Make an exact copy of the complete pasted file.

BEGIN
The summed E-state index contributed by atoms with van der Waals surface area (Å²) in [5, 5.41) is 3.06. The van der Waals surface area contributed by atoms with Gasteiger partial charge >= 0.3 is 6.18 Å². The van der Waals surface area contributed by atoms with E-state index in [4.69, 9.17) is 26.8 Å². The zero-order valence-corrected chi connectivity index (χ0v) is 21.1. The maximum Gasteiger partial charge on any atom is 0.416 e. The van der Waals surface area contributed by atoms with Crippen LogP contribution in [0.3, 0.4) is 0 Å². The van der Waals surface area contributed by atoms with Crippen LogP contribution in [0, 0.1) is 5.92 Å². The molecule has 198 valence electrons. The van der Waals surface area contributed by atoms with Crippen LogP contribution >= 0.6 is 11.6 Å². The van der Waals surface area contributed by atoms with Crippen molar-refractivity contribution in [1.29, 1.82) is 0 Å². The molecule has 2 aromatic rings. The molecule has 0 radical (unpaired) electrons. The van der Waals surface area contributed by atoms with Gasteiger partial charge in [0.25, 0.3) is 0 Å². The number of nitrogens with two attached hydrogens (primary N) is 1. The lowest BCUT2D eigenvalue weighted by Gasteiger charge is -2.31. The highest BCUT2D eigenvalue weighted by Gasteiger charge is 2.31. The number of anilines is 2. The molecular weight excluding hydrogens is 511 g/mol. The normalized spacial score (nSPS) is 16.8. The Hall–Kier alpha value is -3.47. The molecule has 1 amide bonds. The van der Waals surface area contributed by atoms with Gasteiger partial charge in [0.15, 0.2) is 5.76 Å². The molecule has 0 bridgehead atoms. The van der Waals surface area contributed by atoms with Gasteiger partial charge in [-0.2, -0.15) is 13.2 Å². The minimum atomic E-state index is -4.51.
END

The summed E-state index contributed by atoms with van der Waals surface area (Å²) in [5, 5.41) is 3.06. The van der Waals surface area contributed by atoms with Gasteiger partial charge >= 0.3 is 6.18 Å². The van der Waals surface area contributed by atoms with E-state index in [4.69, 9.17) is 26.8 Å². The zero-order valence-corrected chi connectivity index (χ0v) is 21.1. The maximum Gasteiger partial charge on any atom is 0.416 e. The van der Waals surface area contributed by atoms with Crippen LogP contribution in [0.3, 0.4) is 0 Å². The van der Waals surface area contributed by atoms with Crippen LogP contribution in [0, 0.1) is 5.92 Å². The molecule has 198 valence electrons. The van der Waals surface area contributed by atoms with Crippen LogP contribution >= 0.6 is 11.6 Å². The van der Waals surface area contributed by atoms with Crippen molar-refractivity contribution in [1.29, 1.82) is 0 Å². The molecule has 2 aromatic rings. The molecule has 0 radical (unpaired) electrons. The van der Waals surface area contributed by atoms with Gasteiger partial charge in [0.25, 0.3) is 0 Å². The number of nitrogens with two attached hydrogens (primary N) is 1. The lowest BCUT2D eigenvalue weighted by Gasteiger charge is -2.31. The highest BCUT2D eigenvalue weighted by Gasteiger charge is 2.31. The number of anilines is 2. The molecular weight excluding hydrogens is 511 g/mol. The normalized spacial score (nSPS) is 16.8. The Hall–Kier alpha value is -3.47. The molecule has 1 amide bonds. The van der Waals surface area contributed by atoms with Gasteiger partial charge in [0.15, 0.2) is 5.76 Å². The molecule has 0 bridgehead atoms. The van der Waals surface area contributed by atoms with Gasteiger partial charge in [-0.2, -0.15) is 13.2 Å². The minimum atomic E-state index is -4.51.